December Wind blows into town

Jim Lundstrom

December Wind performs "Flute Song" from their new record Hoka, with Keith Secola, in bright orange Hokas, on flute. Photo by Jim Lundstrom.

On a cold, drab, gray, drizzly Saturday afternoon, things warmed up considerably when December Wind took the stage with Keith Secola.

I had been looking forward to this show because I admire Keith Secola’s songwriting, but have never seen him perform. I thought I finally had my chance at the Water Is Life Fest on Sept. 4, but a cold lake wind and six hours of standing (we forgot to bring chairs) took its toll, so my friend and I departed before Keith’s performance.

While this was a showcase for December Wind, a two-piece group from Massena, N.Y., who were here to record a new album at Rich Mattson’s Sparta Studio, Keith did play guitar, flute on one song, and sang a couple of his own tunes – and I was not disappointed. Keith Secola is an awesome guitar player and a smart and funny songwriter.

But it was equally satisfying to hear the powerful and healing music of December Wind – which is comprised of singer/songwriter/acoustic guitarist Atsiaktonkie (pronounced: ah-gee-ach-DOOn-geh) and electric bassist Terry Terrance. For this gig they are accompanied by Steve Martinetti on madnolin and the occasional tambourine, and drummer Chris Petrack.

Petrak also drums – almost exclusively with mallets – on December Wind’s just released CD Hoka, also recorded at Sparta Studio, with both Secola and Mattson contributing stringed instrument work (guitar, banjo, cello). Annie Humphrey is also present on vocals and some piano.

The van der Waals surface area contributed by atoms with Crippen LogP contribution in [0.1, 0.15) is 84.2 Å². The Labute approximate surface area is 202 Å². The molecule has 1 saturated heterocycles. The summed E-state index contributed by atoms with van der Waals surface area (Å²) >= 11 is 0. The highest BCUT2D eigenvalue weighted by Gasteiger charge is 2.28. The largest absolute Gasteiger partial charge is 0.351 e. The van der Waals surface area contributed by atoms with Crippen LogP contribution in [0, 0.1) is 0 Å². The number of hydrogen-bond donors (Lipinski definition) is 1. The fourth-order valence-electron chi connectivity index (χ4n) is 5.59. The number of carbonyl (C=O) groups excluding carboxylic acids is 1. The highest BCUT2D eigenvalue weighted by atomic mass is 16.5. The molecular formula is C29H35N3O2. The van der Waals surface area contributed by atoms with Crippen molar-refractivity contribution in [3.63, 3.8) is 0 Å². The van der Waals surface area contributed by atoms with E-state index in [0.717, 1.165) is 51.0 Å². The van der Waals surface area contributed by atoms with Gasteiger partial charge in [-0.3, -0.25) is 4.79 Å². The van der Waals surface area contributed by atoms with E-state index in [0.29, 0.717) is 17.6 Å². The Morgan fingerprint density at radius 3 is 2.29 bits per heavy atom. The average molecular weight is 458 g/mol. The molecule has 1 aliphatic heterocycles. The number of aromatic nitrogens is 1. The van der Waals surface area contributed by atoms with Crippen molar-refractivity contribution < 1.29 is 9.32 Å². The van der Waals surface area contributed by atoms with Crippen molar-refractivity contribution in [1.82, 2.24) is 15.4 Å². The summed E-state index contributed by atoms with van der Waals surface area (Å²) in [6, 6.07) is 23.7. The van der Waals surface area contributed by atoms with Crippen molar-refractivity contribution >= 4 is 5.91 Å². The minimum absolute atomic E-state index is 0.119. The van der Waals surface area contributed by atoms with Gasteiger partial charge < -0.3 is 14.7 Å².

I liked the mallet drum sound so much that while listening to the band at Wussow’s, I ordered a pair of mallets for my drum set. I talked to Petrak about them after the show, and he said if he tried that with any other band, he’d be kicked out, but the tone is perfect for the music of December Wind.

The band gave a good representation of Hoka, performing the songs “Sacred Ground,” “Flute Song (with Secola on flute), “Run NDN Run,” “215,” “Rise” and “Imma Big Boy,” a song that brought folks in front of the band to dance, including Secola.

Just as the band was getting ready to finish the set with Secola’s famous song “NDN Car,” which I was really looking forward to hearing live, my boss came from our office across the street to ask me to show him how to scan a document. Ugh!